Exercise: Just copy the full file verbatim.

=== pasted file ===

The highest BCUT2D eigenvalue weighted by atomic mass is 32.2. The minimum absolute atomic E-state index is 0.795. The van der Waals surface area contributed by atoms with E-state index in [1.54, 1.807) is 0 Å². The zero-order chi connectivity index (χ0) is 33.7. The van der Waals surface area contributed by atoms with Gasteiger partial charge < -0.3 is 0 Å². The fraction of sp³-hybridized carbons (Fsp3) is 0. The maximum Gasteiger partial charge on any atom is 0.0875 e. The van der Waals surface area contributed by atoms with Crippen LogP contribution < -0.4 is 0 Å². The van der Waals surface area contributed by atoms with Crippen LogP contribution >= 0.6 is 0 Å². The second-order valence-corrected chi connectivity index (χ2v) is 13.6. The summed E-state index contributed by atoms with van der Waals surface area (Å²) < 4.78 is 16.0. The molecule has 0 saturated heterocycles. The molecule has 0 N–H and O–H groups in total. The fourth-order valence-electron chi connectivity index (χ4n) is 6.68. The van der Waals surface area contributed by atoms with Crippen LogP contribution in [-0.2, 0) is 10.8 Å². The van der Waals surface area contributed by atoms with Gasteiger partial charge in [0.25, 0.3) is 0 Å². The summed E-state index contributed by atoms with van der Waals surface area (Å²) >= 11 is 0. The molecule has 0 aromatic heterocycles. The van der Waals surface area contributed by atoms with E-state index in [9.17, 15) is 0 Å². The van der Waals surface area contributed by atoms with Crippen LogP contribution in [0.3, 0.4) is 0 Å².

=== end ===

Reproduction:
The highest BCUT2D eigenvalue weighted by atomic mass is 32.2. The minimum absolute atomic E-state index is 0.795. The van der Waals surface area contributed by atoms with E-state index in [1.54, 1.807) is 0 Å². The zero-order chi connectivity index (χ0) is 33.7. The van der Waals surface area contributed by atoms with Gasteiger partial charge < -0.3 is 0 Å². The fraction of sp³-hybridized carbons (Fsp3) is 0. The maximum Gasteiger partial charge on any atom is 0.0875 e. The van der Waals surface area contributed by atoms with Crippen LogP contribution < -0.4 is 0 Å². The van der Waals surface area contributed by atoms with Crippen LogP contribution >= 0.6 is 0 Å². The second-order valence-corrected chi connectivity index (χ2v) is 13.6. The summed E-state index contributed by atoms with van der Waals surface area (Å²) < 4.78 is 16.0. The molecule has 0 saturated heterocycles. The molecule has 0 N–H and O–H groups in total. The fourth-order valence-electron chi connectivity index (χ4n) is 6.68. The van der Waals surface area contributed by atoms with Crippen LogP contribution in [-0.2, 0) is 10.8 Å². The van der Waals surface area contributed by atoms with Gasteiger partial charge in [0.25, 0.3) is 0 Å². The summed E-state index contributed by atoms with van der Waals surface area (Å²) >= 11 is 0. The molecule has 0 aromatic heterocycles. The van der Waals surface area contributed by atoms with E-state index in [9.17, 15) is 0 Å². The van der Waals surface area contributed by atoms with Crippen LogP contribution in [0.3, 0.4) is 0 Å².